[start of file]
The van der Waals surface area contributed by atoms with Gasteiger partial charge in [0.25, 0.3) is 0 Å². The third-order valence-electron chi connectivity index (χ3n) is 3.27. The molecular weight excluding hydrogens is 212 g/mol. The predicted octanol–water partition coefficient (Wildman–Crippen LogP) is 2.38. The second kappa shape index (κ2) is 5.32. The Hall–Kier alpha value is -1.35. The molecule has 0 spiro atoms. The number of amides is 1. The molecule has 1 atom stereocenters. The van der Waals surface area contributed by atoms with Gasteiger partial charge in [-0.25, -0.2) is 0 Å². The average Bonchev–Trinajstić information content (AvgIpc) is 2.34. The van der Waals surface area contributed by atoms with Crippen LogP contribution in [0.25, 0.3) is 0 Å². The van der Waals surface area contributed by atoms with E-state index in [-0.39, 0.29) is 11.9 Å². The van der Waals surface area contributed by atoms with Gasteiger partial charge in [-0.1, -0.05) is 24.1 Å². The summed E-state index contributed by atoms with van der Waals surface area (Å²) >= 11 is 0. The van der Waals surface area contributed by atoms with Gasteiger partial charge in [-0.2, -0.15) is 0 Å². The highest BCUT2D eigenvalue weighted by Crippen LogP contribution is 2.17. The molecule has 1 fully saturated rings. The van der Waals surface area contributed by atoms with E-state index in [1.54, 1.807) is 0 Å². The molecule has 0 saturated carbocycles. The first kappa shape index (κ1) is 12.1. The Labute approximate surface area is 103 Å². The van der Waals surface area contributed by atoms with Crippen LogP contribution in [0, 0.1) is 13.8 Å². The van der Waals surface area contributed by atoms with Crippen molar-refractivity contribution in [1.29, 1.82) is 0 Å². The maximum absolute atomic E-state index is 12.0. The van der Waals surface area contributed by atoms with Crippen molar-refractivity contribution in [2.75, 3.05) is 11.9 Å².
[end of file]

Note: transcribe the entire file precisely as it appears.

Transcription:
The van der Waals surface area contributed by atoms with Gasteiger partial charge in [0.25, 0.3) is 0 Å². The third-order valence-electron chi connectivity index (χ3n) is 3.27. The molecular weight excluding hydrogens is 212 g/mol. The predicted octanol–water partition coefficient (Wildman–Crippen LogP) is 2.38. The second kappa shape index (κ2) is 5.32. The Hall–Kier alpha value is -1.35. The molecule has 0 spiro atoms. The number of amides is 1. The molecule has 1 atom stereocenters. The van der Waals surface area contributed by atoms with Gasteiger partial charge in [-0.25, -0.2) is 0 Å². The average Bonchev–Trinajstić information content (AvgIpc) is 2.34. The van der Waals surface area contributed by atoms with Crippen LogP contribution in [0.25, 0.3) is 0 Å². The van der Waals surface area contributed by atoms with E-state index in [-0.39, 0.29) is 11.9 Å². The van der Waals surface area contributed by atoms with Gasteiger partial charge in [-0.1, -0.05) is 24.1 Å². The summed E-state index contributed by atoms with van der Waals surface area (Å²) >= 11 is 0. The van der Waals surface area contributed by atoms with Gasteiger partial charge in [-0.2, -0.15) is 0 Å². The highest BCUT2D eigenvalue weighted by Crippen LogP contribution is 2.17. The molecule has 1 fully saturated rings. The van der Waals surface area contributed by atoms with E-state index in [1.54, 1.807) is 0 Å². The molecule has 0 saturated carbocycles. The first kappa shape index (κ1) is 12.1. The Labute approximate surface area is 103 Å². The van der Waals surface area contributed by atoms with Crippen LogP contribution in [0, 0.1) is 13.8 Å². The van der Waals surface area contributed by atoms with Crippen molar-refractivity contribution in [1.29, 1.82) is 0 Å². The maximum absolute atomic E-state index is 12.0. The van der Waals surface area contributed by atoms with Crippen molar-refractivity contribution in [2.75, 3.05) is 11.9 Å².